A derelict aircraft hangar with an interesting history has been demolished to make way for a unique rehabilitation centre for people who have suffered catastrophic injuries playing sport.
The hangar, on the Burrough Court Estate, once housed the plane which British Prime Minister Neville Chamberlain commissioned to fly him to Germany to visit Adolf Hitler in his appeasement talks prior to the outbreak of the Second World War.
The site has been acquired by the Matt Hampson Foundation to build the Get Busy Living centre, which will be the centrepiece of the charity’s drive to improve the care of those coping with life-changing injuries.
After workmen had demolished the hangar in 20 minutes and cleared the site in a couple of hours, the foundation’s chief executive officer Tommy Cawston said: “It was good to finally see the hangar come down so we can get on with building the centre.
“Everything has moved so fast - we just didn’t think it would all happen so quickly.
“We hope to be able to open the centre by the end of the year.”
The facility is the brainchild of Matt Hampson, a former Leicester Tigers and England Under-21 rugby player who was paralysed in an international training session in 2005.
Not only will visitors be able to use state-of-the-art equipment to aid their rehabilitation but the centre will give them the chance to mix with others in the same position, to share experiences and ideas.
Tommy said: “The centre is pretty unique because we are bringing people together with these life-changing injuries and giving them the opportunity to interact and learn from each other.”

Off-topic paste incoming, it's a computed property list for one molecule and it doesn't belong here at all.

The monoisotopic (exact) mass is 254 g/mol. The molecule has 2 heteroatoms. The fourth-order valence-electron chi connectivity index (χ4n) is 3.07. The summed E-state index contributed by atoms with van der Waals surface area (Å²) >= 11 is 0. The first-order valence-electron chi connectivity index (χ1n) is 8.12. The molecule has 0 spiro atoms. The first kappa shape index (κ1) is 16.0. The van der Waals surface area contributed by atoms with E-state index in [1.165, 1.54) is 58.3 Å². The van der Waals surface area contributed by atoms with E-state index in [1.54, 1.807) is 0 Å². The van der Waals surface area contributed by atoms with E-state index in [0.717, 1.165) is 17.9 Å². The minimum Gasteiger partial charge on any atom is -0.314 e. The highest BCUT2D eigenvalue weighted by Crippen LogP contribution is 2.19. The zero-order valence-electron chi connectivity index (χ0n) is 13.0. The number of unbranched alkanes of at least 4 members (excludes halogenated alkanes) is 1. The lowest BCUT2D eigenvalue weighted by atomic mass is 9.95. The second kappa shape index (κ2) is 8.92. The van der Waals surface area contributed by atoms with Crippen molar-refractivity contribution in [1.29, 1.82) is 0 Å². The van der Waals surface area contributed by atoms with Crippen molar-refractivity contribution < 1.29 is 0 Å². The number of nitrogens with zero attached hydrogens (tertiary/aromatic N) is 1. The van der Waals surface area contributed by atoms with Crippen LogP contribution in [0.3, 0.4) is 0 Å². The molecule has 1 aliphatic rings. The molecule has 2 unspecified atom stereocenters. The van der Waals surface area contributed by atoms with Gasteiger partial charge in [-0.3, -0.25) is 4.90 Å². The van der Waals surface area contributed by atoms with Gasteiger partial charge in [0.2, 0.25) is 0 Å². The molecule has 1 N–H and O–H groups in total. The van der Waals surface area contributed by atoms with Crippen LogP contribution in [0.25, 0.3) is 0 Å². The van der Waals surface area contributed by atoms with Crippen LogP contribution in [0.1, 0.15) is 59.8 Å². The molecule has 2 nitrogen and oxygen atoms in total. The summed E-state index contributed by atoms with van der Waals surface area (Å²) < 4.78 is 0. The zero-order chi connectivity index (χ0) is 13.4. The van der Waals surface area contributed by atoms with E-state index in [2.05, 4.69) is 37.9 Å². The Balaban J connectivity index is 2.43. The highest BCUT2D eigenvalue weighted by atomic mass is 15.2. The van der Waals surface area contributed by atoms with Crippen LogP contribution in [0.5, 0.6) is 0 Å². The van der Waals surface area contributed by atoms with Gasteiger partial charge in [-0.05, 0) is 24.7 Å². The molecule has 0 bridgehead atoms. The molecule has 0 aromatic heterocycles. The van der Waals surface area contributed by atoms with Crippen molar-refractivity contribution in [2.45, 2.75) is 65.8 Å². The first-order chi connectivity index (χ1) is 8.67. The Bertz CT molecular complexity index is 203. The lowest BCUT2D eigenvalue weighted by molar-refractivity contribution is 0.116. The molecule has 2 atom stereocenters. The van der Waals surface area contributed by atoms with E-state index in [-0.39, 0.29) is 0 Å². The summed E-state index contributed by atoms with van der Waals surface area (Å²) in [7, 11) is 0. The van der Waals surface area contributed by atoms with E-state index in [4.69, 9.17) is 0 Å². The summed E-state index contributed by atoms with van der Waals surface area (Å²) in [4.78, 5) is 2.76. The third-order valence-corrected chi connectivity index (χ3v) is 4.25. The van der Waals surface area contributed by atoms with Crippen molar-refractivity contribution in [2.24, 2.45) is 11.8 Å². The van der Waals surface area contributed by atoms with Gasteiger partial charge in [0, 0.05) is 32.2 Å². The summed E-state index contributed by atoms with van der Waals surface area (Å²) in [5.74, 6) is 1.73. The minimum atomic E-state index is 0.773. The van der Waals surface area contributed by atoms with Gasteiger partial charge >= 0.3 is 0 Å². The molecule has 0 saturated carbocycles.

There is already widespread interest in the centre and the foundation is preparing to be extremely busy when it opens.
“We get requests for help on a daily basis,” said Tommy.
“Where the centre will be located is in the middle of the country close to major cities and it is very accessible by road.
“We expect it to be used a lot.”
A number of local firms are offering their time, services, materials and expertise for free to get the project off the ground.
And the foundation is keen to source more help to assist in the building of the centre.
Tommy added: “We are looking for support from people in the building trade and those who can supply equipment and fundraising for us.
“We have to make sure the centre is around for years.”
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